By Lucy Sharples, Sheffield Institute of Translational Neuroscience (SITraN), University of Sheffield
The 1st of July 2016 marked yet another successful Open day at the Sheffield Institute of Translational Neuroscience (SITraN), University of Sheffield. The main research focus at this world-leading centre of neuroscience is motor neurone disease, Parkinson’s disease and Alzheimer’s disease.
As a new PhD student here, I participated in a fantastic opportunity to reveal the behind the scenes of laboratory research to the general public including patients and carers. After a selection of talks about ongoing projects and recent discoveries, the guests were taken round the labs on a series of workstations to gain some hands on experience.
My workstation was based in Janine Kirby’s lab (holding the strawberry below) and our aim was to demystify and visualise DNA. In a very messy, yet simple experiment we used a single strawberry, detergent, salt, water, ethanol and some kitchen roll to lyse the fruit’s cell walls and precipitate the DNA. After this process, we obtained a long string of sticky DNA on the end of a cocktail stick.
The second part of the experiment involved visualizing different DNA products under ultra-violet light from polymerase chain reactions (PCR) using an electrophoresis kit (funded by the Biochemical Society).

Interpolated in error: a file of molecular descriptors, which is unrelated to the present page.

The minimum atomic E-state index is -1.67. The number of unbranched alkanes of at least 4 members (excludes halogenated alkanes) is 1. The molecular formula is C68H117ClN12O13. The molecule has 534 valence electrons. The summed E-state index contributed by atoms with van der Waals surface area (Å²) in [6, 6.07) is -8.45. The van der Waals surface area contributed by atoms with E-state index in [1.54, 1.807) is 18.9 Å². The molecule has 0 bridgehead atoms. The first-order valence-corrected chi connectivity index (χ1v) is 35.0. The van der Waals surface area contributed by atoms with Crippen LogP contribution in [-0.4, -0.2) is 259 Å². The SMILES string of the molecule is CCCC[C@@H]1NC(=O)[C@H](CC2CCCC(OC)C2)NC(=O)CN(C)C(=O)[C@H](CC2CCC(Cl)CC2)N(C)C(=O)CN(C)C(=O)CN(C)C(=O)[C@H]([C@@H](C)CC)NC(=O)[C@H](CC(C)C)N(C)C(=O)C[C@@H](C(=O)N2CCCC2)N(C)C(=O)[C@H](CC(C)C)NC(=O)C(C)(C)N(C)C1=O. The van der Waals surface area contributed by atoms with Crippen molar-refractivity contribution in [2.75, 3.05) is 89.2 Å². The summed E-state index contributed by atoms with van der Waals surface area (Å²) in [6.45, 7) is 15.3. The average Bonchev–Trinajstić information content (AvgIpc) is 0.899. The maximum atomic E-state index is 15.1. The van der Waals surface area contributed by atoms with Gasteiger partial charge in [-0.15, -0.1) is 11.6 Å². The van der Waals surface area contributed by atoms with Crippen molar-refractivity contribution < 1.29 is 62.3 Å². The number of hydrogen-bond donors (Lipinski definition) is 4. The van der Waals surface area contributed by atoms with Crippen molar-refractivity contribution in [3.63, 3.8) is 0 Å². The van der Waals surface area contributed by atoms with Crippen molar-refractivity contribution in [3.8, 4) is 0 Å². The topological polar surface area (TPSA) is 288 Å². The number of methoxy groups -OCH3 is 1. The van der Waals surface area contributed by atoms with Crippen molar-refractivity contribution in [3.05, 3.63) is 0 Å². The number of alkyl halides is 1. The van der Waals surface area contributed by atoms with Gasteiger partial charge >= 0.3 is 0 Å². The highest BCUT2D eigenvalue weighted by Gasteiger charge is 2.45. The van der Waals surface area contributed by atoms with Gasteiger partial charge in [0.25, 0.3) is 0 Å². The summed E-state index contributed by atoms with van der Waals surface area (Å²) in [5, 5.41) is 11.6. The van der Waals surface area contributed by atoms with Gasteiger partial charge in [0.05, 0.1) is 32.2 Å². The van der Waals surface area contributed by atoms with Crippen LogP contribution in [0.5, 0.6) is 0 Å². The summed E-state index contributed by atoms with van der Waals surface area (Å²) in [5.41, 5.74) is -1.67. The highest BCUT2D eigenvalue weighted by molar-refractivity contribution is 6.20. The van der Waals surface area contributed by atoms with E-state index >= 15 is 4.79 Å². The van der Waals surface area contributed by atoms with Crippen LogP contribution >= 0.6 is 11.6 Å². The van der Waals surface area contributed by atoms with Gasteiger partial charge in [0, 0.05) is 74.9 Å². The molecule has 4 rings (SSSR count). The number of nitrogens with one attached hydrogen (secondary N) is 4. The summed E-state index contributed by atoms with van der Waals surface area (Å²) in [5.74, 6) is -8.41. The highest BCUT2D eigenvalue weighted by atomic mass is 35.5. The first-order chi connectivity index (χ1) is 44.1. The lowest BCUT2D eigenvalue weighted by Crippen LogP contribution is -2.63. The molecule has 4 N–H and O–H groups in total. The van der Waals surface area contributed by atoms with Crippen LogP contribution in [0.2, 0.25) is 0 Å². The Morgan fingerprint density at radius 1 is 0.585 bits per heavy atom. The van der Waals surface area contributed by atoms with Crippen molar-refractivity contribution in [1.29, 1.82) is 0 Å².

DNA samples were loaded into agarose gel wells bathed in a buffer solution. By passing an electric current through the unit, the DNA travelled down the gel. DNA is negatively charged, in the same way that the positive end of a magnet attracts the negative end of another magnet, the DNA migrates towards the positively charged electrode of the unit.
The distance travelled by the bands depends on the size of the DNA strand with the bigger pieces of DNA staying towards the top of the gel and the smaller pieces of DNA making their way further down the gel.
Gel electrophoresis usually requires ethidium bromide, which is carcinogenic. For this reason, this common laboratory technique cannot be demonstrated during public engagement events due to health and safety risks. However, our special electrophoresis unit uses a green DNA dye and a special illuminator, allowing the spectators to easily see the results, while eliminating the need for the use of any dangerous chemicals.
This event is just the beginning for this equipment, we have many school visits planned, public outreach activities and many more open days booked in the calendar.
Jodie Stephenson, Alejandro Lorente Pons and Lucy Sharples received a Biochemical Society Outreach Grant to fund the acquisition of the ethidium bromide-free gel electrophoresis unit. To apply for the current round of Scientific Outreach Grants please see the Biochemical Society Grants page for more details. The deadline for the current round is 23 September 2016.